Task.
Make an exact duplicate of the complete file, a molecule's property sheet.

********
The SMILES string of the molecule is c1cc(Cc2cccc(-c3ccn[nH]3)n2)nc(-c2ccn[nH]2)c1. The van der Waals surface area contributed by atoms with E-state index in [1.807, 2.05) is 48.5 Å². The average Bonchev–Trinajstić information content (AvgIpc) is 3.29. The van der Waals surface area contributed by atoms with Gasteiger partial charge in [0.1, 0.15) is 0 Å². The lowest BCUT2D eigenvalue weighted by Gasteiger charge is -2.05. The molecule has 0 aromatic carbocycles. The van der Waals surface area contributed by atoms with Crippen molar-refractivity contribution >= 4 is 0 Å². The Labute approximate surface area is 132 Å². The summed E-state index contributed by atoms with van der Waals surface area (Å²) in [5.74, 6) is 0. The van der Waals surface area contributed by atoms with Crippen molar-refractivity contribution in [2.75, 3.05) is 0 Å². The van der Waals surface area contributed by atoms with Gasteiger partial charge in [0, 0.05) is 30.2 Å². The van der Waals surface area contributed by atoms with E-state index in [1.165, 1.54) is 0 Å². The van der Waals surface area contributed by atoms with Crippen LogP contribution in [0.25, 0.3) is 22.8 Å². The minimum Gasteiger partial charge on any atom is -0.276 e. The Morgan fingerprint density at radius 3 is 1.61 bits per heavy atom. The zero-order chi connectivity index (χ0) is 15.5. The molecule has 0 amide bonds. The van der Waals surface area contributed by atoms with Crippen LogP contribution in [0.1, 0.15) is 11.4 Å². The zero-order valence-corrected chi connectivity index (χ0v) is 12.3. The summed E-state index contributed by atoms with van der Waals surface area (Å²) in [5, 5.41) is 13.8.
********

The SMILES string of the molecule is c1cc(Cc2cccc(-c3ccn[nH]3)n2)nc(-c2ccn[nH]2)c1. The van der Waals surface area contributed by atoms with E-state index in [1.807, 2.05) is 48.5 Å². The average Bonchev–Trinajstić information content (AvgIpc) is 3.29. The van der Waals surface area contributed by atoms with Gasteiger partial charge in [0.1, 0.15) is 0 Å². The lowest BCUT2D eigenvalue weighted by Gasteiger charge is -2.05. The molecule has 0 aromatic carbocycles. The van der Waals surface area contributed by atoms with Crippen molar-refractivity contribution >= 4 is 0 Å². The Labute approximate surface area is 132 Å². The summed E-state index contributed by atoms with van der Waals surface area (Å²) in [5.74, 6) is 0. The van der Waals surface area contributed by atoms with Crippen molar-refractivity contribution in [2.75, 3.05) is 0 Å². The van der Waals surface area contributed by atoms with Gasteiger partial charge in [0, 0.05) is 30.2 Å². The van der Waals surface area contributed by atoms with E-state index in [1.165, 1.54) is 0 Å². The van der Waals surface area contributed by atoms with Crippen LogP contribution in [0.25, 0.3) is 22.8 Å². The minimum Gasteiger partial charge on any atom is -0.276 e. The Morgan fingerprint density at radius 3 is 1.61 bits per heavy atom. The zero-order chi connectivity index (χ0) is 15.5. The molecule has 0 amide bonds. The van der Waals surface area contributed by atoms with Crippen LogP contribution in [0.1, 0.15) is 11.4 Å². The zero-order valence-corrected chi connectivity index (χ0v) is 12.3. The summed E-state index contributed by atoms with van der Waals surface area (Å²) in [5, 5.41) is 13.8.